Surface nanobubbles are nanoscopic gaseous objects, which are formed mainly on hydrophobic surfaces. Although many catalytic processes taken place at the solid-liquid-gas interface, the implications of surface nanobubbles in the field of heterogeneous catalysis are totally not explored. A prominent example where surface nanobubbles may play a role is the catalytic hydrogenation of biomass-derived chemicals. In this project, we will develop a high-temperature, high-pressure Atomic Force Microscopy (AFM)-Vibrational Spectroscopy set-up to investigate the one pot hydrogenation reaction of levulinic acid into pentanoic acid over Ru/H-ZSM-5. To enable a detailed AFM investigation large coffin-shaped ZSM-5 crystals will be investigated and the presence and properties of the surface nanobubbles will be studied as a function of the surface roughness and Si/Al ratio (i.e., changing surface hydrophilicity). The latter will be realized by applying different post-treatments, while altering the hydrogenation conditions may affect the stability of the formed surface nanobubbles.
PhD candidate under supervision of prof.dr.ir. Bert Weckhuysen at the faculty of Inorganic Chemistry and Catalysis, Utrecht University. Focus of research: “Can We Observe Surface Nanobubbles during Biomass Catalysis on Zeolite Surfaces?: An Operando AFM-Vibrational Spectroscopy Study”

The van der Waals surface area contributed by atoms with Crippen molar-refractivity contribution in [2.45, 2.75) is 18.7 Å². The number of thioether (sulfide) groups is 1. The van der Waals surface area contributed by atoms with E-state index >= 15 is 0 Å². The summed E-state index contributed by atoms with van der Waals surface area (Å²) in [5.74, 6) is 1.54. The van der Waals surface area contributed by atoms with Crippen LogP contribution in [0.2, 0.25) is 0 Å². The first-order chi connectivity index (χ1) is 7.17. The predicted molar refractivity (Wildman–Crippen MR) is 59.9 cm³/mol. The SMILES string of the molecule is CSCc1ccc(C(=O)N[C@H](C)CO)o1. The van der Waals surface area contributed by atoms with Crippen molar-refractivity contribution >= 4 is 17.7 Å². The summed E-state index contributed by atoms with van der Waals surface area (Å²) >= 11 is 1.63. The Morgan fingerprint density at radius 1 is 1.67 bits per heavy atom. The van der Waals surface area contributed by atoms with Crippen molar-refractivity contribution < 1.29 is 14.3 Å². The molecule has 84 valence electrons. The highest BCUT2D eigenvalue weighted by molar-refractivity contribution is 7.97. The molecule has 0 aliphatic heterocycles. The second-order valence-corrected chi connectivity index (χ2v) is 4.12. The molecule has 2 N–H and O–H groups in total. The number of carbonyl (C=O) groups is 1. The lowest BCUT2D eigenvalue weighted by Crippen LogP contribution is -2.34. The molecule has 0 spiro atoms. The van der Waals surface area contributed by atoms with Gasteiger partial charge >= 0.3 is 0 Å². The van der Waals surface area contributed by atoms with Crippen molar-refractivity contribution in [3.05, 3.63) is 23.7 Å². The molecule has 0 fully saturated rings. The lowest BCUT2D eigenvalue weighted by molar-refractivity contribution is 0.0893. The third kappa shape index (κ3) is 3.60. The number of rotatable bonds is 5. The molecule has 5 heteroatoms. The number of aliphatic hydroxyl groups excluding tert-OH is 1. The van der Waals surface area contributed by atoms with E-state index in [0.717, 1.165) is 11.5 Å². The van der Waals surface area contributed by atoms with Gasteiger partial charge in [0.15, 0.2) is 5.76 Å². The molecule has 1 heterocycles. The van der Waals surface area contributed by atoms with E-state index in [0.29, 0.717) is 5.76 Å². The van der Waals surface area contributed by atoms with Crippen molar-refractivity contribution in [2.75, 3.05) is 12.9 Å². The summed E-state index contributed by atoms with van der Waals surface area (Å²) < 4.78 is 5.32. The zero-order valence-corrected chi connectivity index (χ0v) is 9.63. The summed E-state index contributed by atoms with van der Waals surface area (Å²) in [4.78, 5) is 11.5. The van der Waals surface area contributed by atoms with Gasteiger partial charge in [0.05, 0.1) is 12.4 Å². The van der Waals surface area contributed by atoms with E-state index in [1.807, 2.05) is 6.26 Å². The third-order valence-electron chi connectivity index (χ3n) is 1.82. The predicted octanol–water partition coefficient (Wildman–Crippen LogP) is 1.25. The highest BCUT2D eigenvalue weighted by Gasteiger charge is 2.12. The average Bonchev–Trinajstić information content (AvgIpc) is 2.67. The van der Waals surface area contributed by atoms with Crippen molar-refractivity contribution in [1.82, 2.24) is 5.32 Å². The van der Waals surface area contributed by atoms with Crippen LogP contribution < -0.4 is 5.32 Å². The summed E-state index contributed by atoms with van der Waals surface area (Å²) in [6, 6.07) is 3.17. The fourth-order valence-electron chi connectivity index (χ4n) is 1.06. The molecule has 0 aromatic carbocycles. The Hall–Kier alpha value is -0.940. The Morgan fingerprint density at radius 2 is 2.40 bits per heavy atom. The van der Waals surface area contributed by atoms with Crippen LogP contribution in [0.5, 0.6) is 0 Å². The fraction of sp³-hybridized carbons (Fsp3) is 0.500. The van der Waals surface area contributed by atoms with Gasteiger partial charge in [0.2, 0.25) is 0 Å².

2014 – 2016:
Master’s degree in “Nanomaterials: Chemistry & Physics”., Utrecht University, Netherlands.
Thesis entitled: “The Methanol-to-Olefins Reactions: the Influence of Water Studied by in situ Spectroscopy”.
Bachelor’s degree in Chemistry, Utrecht University, Netherlands.
Thesis entitled: “Shape Selectivity in zeolites: Accessibility of zeolite pores by fluorescent organic probes”
Born in de Bilt, Netherlands (9th of October)
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